我所认识的寇延丁What I Know about Kou Yanding

Our getting to know each other for the first time was interesting. One day, I received a letter, because I worked a bit for public interest, the sender wanted to meet me and discuss my experience. The signature of the letter showed “Tarzan Kou Yanding”. The writing was brief and straight, I thought the writer must be a foreigner and a man, and got this name after the movie, until I picked up the phone. I could not help laughing in my heart.

As agreed, I went to Jinyan’s Office. I went downstairs of the office building a bit earlier. When I passed a bench nearby a grass field, a lady attracted my attention, not because of her looking, but the peacefulness surrounding her. She was sitting there quietly and the whole world seemed quiet because of her. From my intuiting, I knew that must be her, and I smiled and went upstairs. Continue reading

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Oxford Alumnus Appeal for Liu Jianshu

Oxford Alumnus Appeal Liu Jianshu

Like many Chinese young people, Liu Jianshu 柳建树 studied abroad and chose to come back to China. Unlike most young Chinese graduates from abroad, he did not choose a place to make a lot of money with his background of overseas study in Oxford; instead, he made himself an NGO worker and dedicated to the development of civil society in China. Continue reading

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October 1st, the National Day, and Hong Kong

Today is October 1st, 2014, it is the 65th anniversary of the founding of the People’s Republic of China. In Beijing, tens of thousands people went to Tiananmen Square in the early morning to watch the flag-raising ceremony. It is a national holiday and a day of celebration. In China this day is called 国庆日 (national day), literally, it is “nation(al) celebrate (celebration) day”. On this special day, people like to get together with families and eat delicious food, visit parks, go for tourist travels, or stay at home and watch TV. In many cities, national day firework shows are organized in the evening for residents to enjoy. But today, in Hong Kong, instead of beautiful fireworks and more tourists pouring in for shopping and visiting, tens of thousands of Hong Kong people are “Occupy(ing) Central” and launching an “Umbrella Revolution”, protesting against the new election policy decided by Beijing.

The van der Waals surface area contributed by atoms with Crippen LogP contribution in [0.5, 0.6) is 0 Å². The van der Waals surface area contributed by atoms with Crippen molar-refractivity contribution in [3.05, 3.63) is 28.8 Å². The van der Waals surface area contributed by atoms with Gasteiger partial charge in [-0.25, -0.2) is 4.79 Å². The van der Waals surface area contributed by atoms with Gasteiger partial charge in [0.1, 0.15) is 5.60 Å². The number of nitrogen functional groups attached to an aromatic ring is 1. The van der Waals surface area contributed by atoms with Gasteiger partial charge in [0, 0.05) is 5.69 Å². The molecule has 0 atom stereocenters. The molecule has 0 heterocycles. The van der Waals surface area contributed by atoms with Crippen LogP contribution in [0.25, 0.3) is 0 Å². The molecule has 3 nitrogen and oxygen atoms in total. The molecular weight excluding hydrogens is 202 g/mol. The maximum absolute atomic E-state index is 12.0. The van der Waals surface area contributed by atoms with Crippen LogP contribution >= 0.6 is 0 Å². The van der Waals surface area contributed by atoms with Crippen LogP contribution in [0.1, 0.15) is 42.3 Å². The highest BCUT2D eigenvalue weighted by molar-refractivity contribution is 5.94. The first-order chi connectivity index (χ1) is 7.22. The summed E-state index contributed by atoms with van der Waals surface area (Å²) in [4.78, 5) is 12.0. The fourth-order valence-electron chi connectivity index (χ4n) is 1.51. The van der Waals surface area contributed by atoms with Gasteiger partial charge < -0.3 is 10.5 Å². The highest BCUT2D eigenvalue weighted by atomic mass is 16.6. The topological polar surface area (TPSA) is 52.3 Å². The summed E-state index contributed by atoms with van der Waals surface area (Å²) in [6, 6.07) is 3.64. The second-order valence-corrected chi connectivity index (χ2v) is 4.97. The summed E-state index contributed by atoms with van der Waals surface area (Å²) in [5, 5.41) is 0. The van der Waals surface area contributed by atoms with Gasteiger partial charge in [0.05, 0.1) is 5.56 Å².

What is “OCCUPY Central”? Continue reading

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Ilham Tohti, “Forced Separatism”?